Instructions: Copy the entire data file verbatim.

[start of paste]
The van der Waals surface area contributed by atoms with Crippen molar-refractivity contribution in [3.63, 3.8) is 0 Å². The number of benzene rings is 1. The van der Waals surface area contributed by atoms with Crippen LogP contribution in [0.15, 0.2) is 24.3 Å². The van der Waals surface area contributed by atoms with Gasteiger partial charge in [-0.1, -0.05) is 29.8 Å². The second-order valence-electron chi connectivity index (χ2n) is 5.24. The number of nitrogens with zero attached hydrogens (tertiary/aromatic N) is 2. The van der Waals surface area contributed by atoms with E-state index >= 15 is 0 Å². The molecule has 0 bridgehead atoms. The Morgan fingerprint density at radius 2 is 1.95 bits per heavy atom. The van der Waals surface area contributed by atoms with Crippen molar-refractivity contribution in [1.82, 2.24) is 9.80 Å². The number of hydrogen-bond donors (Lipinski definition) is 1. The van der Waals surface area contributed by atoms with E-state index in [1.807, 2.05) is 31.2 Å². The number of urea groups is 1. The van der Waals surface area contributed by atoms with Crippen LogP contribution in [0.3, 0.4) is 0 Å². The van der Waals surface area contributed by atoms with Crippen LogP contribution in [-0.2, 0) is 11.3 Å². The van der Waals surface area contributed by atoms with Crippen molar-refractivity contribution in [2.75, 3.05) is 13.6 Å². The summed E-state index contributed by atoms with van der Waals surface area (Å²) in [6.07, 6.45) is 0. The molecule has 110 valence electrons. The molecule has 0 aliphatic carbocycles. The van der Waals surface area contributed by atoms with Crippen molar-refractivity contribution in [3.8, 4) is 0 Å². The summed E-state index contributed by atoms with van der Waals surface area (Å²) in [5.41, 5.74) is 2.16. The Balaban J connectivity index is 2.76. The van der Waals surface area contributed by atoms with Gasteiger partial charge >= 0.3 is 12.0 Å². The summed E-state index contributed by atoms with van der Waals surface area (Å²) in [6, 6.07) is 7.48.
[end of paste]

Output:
The van der Waals surface area contributed by atoms with Crippen molar-refractivity contribution in [3.63, 3.8) is 0 Å². The number of benzene rings is 1. The van der Waals surface area contributed by atoms with Crippen LogP contribution in [0.15, 0.2) is 24.3 Å². The van der Waals surface area contributed by atoms with Gasteiger partial charge in [-0.1, -0.05) is 29.8 Å². The second-order valence-electron chi connectivity index (χ2n) is 5.24. The number of nitrogens with zero attached hydrogens (tertiary/aromatic N) is 2. The van der Waals surface area contributed by atoms with E-state index >= 15 is 0 Å². The molecule has 0 bridgehead atoms. The Morgan fingerprint density at radius 2 is 1.95 bits per heavy atom. The van der Waals surface area contributed by atoms with Crippen molar-refractivity contribution in [1.82, 2.24) is 9.80 Å². The number of hydrogen-bond donors (Lipinski definition) is 1. The van der Waals surface area contributed by atoms with E-state index in [1.807, 2.05) is 31.2 Å². The number of urea groups is 1. The van der Waals surface area contributed by atoms with Crippen LogP contribution in [0.3, 0.4) is 0 Å². The van der Waals surface area contributed by atoms with Crippen LogP contribution in [-0.2, 0) is 11.3 Å². The van der Waals surface area contributed by atoms with Crippen molar-refractivity contribution in [2.75, 3.05) is 13.6 Å². The summed E-state index contributed by atoms with van der Waals surface area (Å²) in [6.07, 6.45) is 0. The molecule has 110 valence electrons. The molecule has 0 aliphatic carbocycles. The van der Waals surface area contributed by atoms with Crippen molar-refractivity contribution in [3.8, 4) is 0 Å². The summed E-state index contributed by atoms with van der Waals surface area (Å²) in [5.41, 5.74) is 2.16. The Balaban J connectivity index is 2.76. The van der Waals surface area contributed by atoms with Gasteiger partial charge >= 0.3 is 12.0 Å². The summed E-state index contributed by atoms with van der Waals surface area (Å²) in [6, 6.07) is 7.48.